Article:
Trivia:  Double Shot!  1) Most folks are familiar with Andrew Gold thanks to two solo hits he had in the 70s. First was 1977's #7 "Lonely Boy." Then the following year he scored with the song "Thank You for Being a Friend." Although that song would only reach #25 on the Pop chart, it would later be forever known as the theme song to the classic TV show The Golden Girls (1985-1992). Although Gold's solo career would be short-lived, he remained an in-demand session musician and occasionally wrote songs for other artists. One of his songs, "I Saw the Light," was recorded by Wynnona Judd for her debut solo album in 1992. The song would be her second single and it would reach #1 on the Country chart. Gold could also be heard singing the theme song to the hit TV show Mad About You. The song, titled "Final Frontier," was written by Don Was and Paul Reiser and Gold's vocal version was used during the show's first five season.  2) Gold's mother was a famous singer who wasn't really famous during a good chunk of her career. Marni Nixon was a singer/performer who did ghost work supplying the singing voice to famous actresses in many big films. Her most famous dubs were supplying the vocals for Natalie Wood in West Side Story and for Audrey Hepburn in My Fair Lady. Most of the time Nixon would not receive credit for her work as the studios didn't want audiences to know the actresses didn't sing the songs. The ruse would come out later and despite having an extensive singing and acting career (winning four local Emmys and nominated for two Grammys), her biggest claim to fame would be as the ghost singer for some of Hollywood's biggest leading ladies.


Thursday, January 17, 2019

"I Do What I Do... (Theme for 9 1/2 Weeks)" by John Taylor

Song#:  2651
Date:  03/08/1986
Debut:  73
Peak:  23
Weeks:  12
Genre:  Rock, Soundtrack

Pop Bits:  Around the time Michael Des Barres took over lead vocal duties for the Duran Duran off-shoot band Power Station (replacing Robert Palmer), he was asked to supply a song for the upcoming erotic drama film 9 1/2 Weeks. With his bandmate John Taylor (Duran Duran and Power Station's bassist) and the film's score composer Jonathan Elias, Des Barres came up with this theme song. Taylor then took the song and got it recorded for the film. It was then issued out as the first single from the soundtrack album. Interest was high in the single thanks to the movie and the fact that this was the first solo effort put out by a member of Duran Duran. The song was able to crack the Pop Top 30, but stalled soon after. The album was not a major success but did reach #59. Afterwards, John Taylor would join back up with Duran Duran. He wouldn't issue out another solo effort until 1997 with the album Feelings Are Good And Other Lies.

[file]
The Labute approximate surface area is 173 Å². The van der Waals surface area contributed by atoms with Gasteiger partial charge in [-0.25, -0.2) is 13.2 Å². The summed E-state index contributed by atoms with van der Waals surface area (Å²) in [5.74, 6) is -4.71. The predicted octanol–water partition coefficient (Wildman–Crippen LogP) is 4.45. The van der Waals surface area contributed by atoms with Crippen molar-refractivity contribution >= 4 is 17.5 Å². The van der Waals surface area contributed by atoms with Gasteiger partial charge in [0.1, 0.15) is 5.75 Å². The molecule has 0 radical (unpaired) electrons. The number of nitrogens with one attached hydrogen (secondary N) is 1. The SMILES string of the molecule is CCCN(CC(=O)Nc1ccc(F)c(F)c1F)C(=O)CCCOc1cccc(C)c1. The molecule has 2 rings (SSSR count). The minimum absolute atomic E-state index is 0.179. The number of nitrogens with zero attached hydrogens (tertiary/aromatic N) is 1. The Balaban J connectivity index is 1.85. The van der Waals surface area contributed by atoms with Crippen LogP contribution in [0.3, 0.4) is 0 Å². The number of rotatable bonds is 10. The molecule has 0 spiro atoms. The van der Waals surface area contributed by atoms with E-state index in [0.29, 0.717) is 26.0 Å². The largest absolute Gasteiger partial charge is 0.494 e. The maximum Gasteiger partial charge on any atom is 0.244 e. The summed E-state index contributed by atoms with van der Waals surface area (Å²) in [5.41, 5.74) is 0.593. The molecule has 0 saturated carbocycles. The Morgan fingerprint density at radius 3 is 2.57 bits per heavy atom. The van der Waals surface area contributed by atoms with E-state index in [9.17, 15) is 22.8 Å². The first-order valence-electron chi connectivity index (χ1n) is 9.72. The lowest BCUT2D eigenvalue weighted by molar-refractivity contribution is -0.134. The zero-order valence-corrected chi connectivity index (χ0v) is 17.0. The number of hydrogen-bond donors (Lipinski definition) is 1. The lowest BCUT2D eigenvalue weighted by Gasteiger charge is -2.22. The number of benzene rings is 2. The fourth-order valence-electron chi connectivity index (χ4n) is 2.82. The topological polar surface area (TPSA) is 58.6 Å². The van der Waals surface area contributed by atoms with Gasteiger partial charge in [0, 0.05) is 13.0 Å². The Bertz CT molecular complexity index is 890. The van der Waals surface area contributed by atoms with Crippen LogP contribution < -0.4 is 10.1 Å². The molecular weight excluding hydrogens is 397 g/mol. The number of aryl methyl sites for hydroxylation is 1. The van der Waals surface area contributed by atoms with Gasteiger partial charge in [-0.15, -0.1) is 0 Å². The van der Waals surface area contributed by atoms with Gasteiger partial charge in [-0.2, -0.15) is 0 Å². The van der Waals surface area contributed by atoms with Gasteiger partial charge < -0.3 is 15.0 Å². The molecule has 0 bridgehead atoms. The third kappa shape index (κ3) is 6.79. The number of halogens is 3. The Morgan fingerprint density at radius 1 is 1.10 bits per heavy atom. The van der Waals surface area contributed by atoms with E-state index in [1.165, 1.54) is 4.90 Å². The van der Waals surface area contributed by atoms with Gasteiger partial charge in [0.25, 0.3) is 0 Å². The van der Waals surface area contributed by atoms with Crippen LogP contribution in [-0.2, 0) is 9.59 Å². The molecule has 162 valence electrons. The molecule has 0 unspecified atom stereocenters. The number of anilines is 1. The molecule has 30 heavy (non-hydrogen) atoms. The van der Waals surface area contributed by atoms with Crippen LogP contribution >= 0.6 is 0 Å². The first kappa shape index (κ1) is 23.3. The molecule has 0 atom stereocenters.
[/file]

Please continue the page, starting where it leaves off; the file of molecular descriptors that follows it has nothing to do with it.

ReduxReview:  I had totally forgotten about this song. I didn't even recognize the title, but when the opening chorus started, it came back to mind. It really must have been the power of Duran Duran that made a minor hit out of this. Other than the hooky chorus line, there is not much of anything going on with this song. It doesn't help that Taylor is not a good lead vocalist. He kind of talk/sings through what I assume are verses. And then there is the weird break section. Other than being an oddity in the Duran Duran family catalog, the song doesn't offer much.

ReduxRating:  4/10

Trivia:  Double Shot!  1) Apparently, Taylor was not supposed to sing this song. It was originally offered to Canadian singer/songwriter Dalbello (aka Lisa dal Bello). She ended up passing on the song and with little time to secure another vocalist, Taylor was basically coerced into singing the song. Some folks were not all that kind to Taylor's performance or even the song itself. It ended up being nominated for a Golden Raspberry award for Worst Song. However, Taylor's Duran Duran connection gave the song a boost and it ended up being a middling hit.  2) Although Dalbello bailed on lead vocals for this song (she did provide backing vocals), she did record one of her own compositions for the soundtrack titled "Black on Black." That song would be picked up in 1993 by Heart and altered by Ann and Nancy Wilson to become "Black on Black II." As a teenager, Lisa dal Bello recorded three pop-oriented albums with her 1977 self-titled debut earning hear a Juno award for Most Promising Female Vocalist. By 1982, she retreated from music and pursued other ventures, yet she was lured back to recording by famed David Bowie guitarist Mick Ronson. The pair came up with her rock-oriented fourth album, 1984's whomanfoursays. The LP was well-received and one tune from it, "Wait for an Answer," would be picked up and recorded by Heart for their 1987 album Bad Animals. She would record two more albums before leaving the spotlight to work in other mediums like television and film.